Joint Statement from Brixton BID and Sleepless Brixton

This is a joint statement by Brixton BID and Sleepless Brixton on behalf of businesses and residents living and working in central Brixton.

Electric Avenue

Brixton needs a thriving economy. The people who live and work here, and owners of local businesses, all need so many of the same things. Brixton has always been a mixed residential, shopping area with restaurants, bars and venues and we all want it to continue that way.

A noisy, ugly, urine-soaked central Brixton would be a horrible place to live and work in and, in the long term, it will not be a place where businesses can prosper.

A Brixton where people feel safe and comfortable, both in their homes and on the streets, will be a destination to which businesses will find it easier to attract customers.

Brixton is known worldwide as a distinctive destination. It is easier to get here than it ever has been. The Victoria Line now runs a record-breaking 36 trains per hour and, at weekends, continues all night, bringing thousands of visitors to enjoy Brixton.

This is a great opportunity for restaurants, bars and clubs to prosper — if we get it right. But at present, there are still things we can do better.

Many visitors come here and have a great time without adversely affecting anybody. But some are different. They urinate and drink in the streets, shout and scream outside people’s homes into the early morning, and sometimes threaten people.

This minority shows no regard for central Brixton’s residents and the people that work here. A lot of the time, this is because they don’t know that people do actually live in Brixton, because no one is telling them.

Residents and businesses in the town centre are facing unprecedented challenges and, sometimes, threats to their safety. Businesses are facing rents and rates increases that even the most successful find challenging.

We are all concerned about unregulated noise throughout the night, rubbish strewn across the streets, public urination and worse. Late-night buskers using amplifiers are keeping residents awake, being aggressive and sometimes drowning out the music being played in venues.

Many local night venues are already good at reminding their patrons to respect local residents, keep the noise down, and take quiet routes home. But others are not, and their customers spill out onto residential streets, shouting and screaming and urinating.

Local MP Helen Hayes with the help of Sleepless Brixton and the Brixton BID (Business Improvement District) set up a meeting with businesses, councilors and officials, Transport for London and the police to find solutions. See previous blog post

We all agreed that central Brixton has always been a lively, mixed-use area of shops, markets and residents. We also agreed that bars, restaurants, clubs and music venues are a vital part of the mix.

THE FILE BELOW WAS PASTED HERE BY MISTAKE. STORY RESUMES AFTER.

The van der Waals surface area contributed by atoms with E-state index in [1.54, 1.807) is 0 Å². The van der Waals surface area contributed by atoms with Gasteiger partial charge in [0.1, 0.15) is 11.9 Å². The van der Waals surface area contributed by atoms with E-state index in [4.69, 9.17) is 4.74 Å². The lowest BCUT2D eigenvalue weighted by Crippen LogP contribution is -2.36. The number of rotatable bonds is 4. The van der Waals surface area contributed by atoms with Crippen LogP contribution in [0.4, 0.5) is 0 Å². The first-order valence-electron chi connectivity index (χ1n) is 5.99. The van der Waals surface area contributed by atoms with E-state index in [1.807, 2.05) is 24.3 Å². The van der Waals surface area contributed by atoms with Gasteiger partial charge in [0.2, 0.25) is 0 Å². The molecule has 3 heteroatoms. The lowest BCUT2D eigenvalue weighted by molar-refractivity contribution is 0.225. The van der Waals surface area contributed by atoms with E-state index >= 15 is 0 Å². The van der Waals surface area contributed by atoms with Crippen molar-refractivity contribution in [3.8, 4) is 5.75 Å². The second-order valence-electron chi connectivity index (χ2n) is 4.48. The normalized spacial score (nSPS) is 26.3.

Everyone in the meeting welcomed the way that Helen Hayes has brought us together to find solutions to these problems.

Some of the things we have to deal with will need long-term solutions. Other things can be done right away.

  • There need to be enough toilets available for visitors to use, both day and night.
  • The Council and the Met Police need to work together to properly enforce restrictions on amplified busking and other noise nuisance.
  • All town centre businesses need to take some responsibility for how their customers behave, with door staff encouraging customers to leave quietly using routes that avoid residential areas.

Everyone in the meeting agreed that all of us in central Brixton need to work together to make this a great place to do business, visit, work and live. There’s a lot of work to do, but we’ve made a good start.



  1. Previous pieces have had people who have lived in the area for decades quoted, not “gentrifiers”.

    Point 2 is the one that matters. A degree of enforcement would be useful, as would a plan for managing the general situation. Most of the problem appears to be the Night Tube opening and the authorities making no effective preparation for that. Hence thousands more people pour into the area with no facilities to support them.

    Amsterdam can enforce laws – see today’s BBC News Online post on “Amsterdam bans beer bikes” – so why not London?

  2. This feels like it could be the beginning of the end of Brixton as venues get closed down and licenses are withdrawn or restricted. I don’t want to live in a quiet sanitised Brixton where everyone is tucked up in bed at 9pm. That’s what the suburbs are for. Brixton has always been busy and noisy at all times of night and day.

  3. Why are you publishing this nonsense from gentrifiers moving into an inner city area and whining about the noise. These are the people who routinely get clubs and famous music venues shut down that have historical and cultural importance. This isn’t chelsea. If you don’t like what brixton is RIGHT NOW, feel free to move your privildged asses back to whatever middle class hellhole you crawled out of.

Comments are closed.